Dames points to importance of tech and civilians in crime fight

Amid increased concern about home invasions, armed robberies and other serious crimes, the Royal Bahamas Police Force (RBPF) is developing a multi-pronged approach to improve its efficiency; including the development of a real-time crime center that will be driven by technology, and civilianizing parts of their operations so that more officers can hit the streets, National Security Minister Marvin Dames said.

“Police are working on what they refer to as a real-time crime center now where everything will be piped in to the real crime center. They can see the entire New Providence and they can now direct patrols,” said Dames, who was a guest on The Revolution with host Juan McCartney on Guardian Radio 96.9 FM on Monday.

“Let’s say if ShotSpotter is triggered in Fox Hill, that will send a message to a drone that’s up in the air, that will automatically send a message. All of the cameras in the area will zero in on where that trigger is coming from and the drones will be smart enough to move in the area exactly where it is. And so, there is a strategy behind our approach to technology.”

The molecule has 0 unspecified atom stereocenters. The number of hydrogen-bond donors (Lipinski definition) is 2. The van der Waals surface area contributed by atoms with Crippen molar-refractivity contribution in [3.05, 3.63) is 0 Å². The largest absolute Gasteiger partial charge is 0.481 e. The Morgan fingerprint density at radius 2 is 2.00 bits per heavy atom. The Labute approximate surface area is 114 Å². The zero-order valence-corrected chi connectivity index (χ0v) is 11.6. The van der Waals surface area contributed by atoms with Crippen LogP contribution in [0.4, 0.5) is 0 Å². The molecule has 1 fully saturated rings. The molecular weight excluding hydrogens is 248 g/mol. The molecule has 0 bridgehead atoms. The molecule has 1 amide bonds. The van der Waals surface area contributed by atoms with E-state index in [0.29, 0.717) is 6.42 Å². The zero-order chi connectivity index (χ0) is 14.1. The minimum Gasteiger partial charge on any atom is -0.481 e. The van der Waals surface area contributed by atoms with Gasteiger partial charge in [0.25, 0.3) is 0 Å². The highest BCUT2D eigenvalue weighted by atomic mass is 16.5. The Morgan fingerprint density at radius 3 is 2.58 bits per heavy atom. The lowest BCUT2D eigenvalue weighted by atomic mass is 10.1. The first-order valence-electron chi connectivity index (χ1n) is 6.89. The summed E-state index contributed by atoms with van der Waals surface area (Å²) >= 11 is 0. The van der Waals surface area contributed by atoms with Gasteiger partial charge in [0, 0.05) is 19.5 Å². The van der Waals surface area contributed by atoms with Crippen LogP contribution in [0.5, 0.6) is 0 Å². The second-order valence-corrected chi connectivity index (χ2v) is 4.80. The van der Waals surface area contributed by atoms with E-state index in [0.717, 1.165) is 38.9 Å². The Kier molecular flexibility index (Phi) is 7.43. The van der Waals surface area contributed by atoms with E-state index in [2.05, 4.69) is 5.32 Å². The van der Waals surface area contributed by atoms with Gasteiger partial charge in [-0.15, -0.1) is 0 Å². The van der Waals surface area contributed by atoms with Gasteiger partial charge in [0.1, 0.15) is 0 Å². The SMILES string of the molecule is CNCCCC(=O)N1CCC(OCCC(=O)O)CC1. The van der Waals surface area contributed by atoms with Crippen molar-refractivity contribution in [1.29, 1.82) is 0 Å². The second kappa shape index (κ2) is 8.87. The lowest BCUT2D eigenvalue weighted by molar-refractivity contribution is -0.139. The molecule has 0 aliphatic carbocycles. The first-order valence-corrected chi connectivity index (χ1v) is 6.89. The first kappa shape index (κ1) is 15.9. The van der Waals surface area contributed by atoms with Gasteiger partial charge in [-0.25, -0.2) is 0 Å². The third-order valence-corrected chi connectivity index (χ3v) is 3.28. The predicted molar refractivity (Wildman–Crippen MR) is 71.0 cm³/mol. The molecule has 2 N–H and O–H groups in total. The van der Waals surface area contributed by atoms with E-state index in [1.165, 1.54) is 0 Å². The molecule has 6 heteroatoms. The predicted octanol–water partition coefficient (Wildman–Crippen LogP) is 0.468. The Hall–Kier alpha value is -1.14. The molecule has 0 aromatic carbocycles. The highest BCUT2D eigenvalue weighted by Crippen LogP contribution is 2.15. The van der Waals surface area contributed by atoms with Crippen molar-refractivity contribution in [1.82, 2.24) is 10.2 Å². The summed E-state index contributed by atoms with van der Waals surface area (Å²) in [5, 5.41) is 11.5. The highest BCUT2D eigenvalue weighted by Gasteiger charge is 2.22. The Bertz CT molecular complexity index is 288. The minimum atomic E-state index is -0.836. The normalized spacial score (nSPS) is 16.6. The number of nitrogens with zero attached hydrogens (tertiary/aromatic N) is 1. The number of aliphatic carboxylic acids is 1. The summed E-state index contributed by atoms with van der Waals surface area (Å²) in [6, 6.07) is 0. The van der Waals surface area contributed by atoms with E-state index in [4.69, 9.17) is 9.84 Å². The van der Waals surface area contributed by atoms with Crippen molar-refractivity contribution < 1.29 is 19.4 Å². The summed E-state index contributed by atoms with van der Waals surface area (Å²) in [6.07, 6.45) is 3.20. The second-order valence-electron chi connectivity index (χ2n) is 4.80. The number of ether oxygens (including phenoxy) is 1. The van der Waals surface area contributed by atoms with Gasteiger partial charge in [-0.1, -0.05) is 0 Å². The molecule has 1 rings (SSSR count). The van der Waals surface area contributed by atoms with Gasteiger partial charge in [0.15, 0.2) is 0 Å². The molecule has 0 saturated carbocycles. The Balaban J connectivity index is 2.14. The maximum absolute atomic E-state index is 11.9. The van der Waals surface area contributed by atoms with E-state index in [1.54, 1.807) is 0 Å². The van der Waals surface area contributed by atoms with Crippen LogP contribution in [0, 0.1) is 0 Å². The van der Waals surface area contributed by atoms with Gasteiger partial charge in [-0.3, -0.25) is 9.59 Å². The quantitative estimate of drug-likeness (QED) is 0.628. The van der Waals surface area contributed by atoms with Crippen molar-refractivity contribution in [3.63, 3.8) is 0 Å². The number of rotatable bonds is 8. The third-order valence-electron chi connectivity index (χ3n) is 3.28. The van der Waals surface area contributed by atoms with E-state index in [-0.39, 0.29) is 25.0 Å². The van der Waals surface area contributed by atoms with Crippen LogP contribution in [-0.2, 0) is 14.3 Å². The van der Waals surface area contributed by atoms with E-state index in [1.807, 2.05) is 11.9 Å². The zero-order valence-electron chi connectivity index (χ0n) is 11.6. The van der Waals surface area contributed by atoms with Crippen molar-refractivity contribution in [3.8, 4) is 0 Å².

Dames said involving more civilians in police operations in also a critical component of the force’s development strategy, particularly as the force expands its operations.

Last September, the government signed a contract for 507 CCTV cameras. Dames said a local company has been selected to install the cameras in various crime hotspots around New Providence. He said the police force is also looking for civilians to monitor the feed.

“So, we’re looking at employing civilians and training them,” Dames added. “I don’t want us to invest in police officers to sit behind cameras.

“We’re working on a strategy to get police officers on the streets. So, in areas like police control room, we’re civilianizing the police control room.”

As for the drones, which were also acquired recently, Dames said they will be used by multiple agencies.

“So, it’ll be the police, the defense force, customs and immigration and other government agencies like Lands and Surveys and Ministry of Transport…,” he said.

“We know from [Hurricane] Dorian, we had to do [a] significant amount of mapping and we relied heavily on drones. The drones that we are acquiring will be of a higher grade and will be able to offer a lot more.”

In December, the government signed a $17 million contract with Swift Engineering, Inc. for 55 unmanned aerial drones.

Meantime, Dames said the government is also still considering whether it will purchase a helicopter. However, he said maintenance costs and other concerns have to be examined before any investment is made.

“For a country our size we have to take all of these things into consideration and see what is better,” he added.

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Krystel Brown

Krystel covers breaking news for The Nassau Guardian. Krystel also manages The Guardian’s social media pages. She joined The Nassau Guardian in 2007 as a staff reporter, covering national news. She was promoted to online editor in May 2017. Education: Benedict College, BA in Mass Communications

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